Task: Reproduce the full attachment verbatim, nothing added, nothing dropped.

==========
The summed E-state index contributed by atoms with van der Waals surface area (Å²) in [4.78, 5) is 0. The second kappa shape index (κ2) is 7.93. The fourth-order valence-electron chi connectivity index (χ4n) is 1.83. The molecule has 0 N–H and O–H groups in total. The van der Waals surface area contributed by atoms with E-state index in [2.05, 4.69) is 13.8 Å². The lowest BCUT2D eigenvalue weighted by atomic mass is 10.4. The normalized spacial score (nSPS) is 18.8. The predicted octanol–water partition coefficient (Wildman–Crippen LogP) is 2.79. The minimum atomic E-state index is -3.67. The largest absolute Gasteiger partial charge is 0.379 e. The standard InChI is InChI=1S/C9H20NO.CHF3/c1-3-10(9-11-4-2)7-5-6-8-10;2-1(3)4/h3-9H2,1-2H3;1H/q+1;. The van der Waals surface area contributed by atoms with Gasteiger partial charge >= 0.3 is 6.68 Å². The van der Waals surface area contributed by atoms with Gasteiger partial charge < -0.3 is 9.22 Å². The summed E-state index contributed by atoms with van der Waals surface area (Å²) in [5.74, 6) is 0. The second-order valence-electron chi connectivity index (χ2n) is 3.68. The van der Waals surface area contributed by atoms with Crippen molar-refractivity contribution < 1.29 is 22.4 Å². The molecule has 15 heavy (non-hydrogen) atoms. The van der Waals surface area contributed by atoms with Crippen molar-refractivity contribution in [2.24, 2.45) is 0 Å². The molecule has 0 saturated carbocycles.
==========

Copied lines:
The summed E-state index contributed by atoms with van der Waals surface area (Å²) in [4.78, 5) is 0. The second kappa shape index (κ2) is 7.93. The fourth-order valence-electron chi connectivity index (χ4n) is 1.83. The molecule has 0 N–H and O–H groups in total. The van der Waals surface area contributed by atoms with E-state index in [2.05, 4.69) is 13.8 Å². The lowest BCUT2D eigenvalue weighted by atomic mass is 10.4. The normalized spacial score (nSPS) is 18.8. The predicted octanol–water partition coefficient (Wildman–Crippen LogP) is 2.79. The minimum atomic E-state index is -3.67. The largest absolute Gasteiger partial charge is 0.379 e. The standard InChI is InChI=1S/C9H20NO.CHF3/c1-3-10(9-11-4-2)7-5-6-8-10;2-1(3)4/h3-9H2,1-2H3;1H/q+1;. The van der Waals surface area contributed by atoms with Gasteiger partial charge >= 0.3 is 6.68 Å². The van der Waals surface area contributed by atoms with Gasteiger partial charge < -0.3 is 9.22 Å². The summed E-state index contributed by atoms with van der Waals surface area (Å²) in [5.74, 6) is 0. The second-order valence-electron chi connectivity index (χ2n) is 3.68. The van der Waals surface area contributed by atoms with Crippen molar-refractivity contribution < 1.29 is 22.4 Å². The molecule has 15 heavy (non-hydrogen) atoms. The van der Waals surface area contributed by atoms with Crippen molar-refractivity contribution in [2.24, 2.45) is 0 Å². The molecule has 0 saturated carbocycles.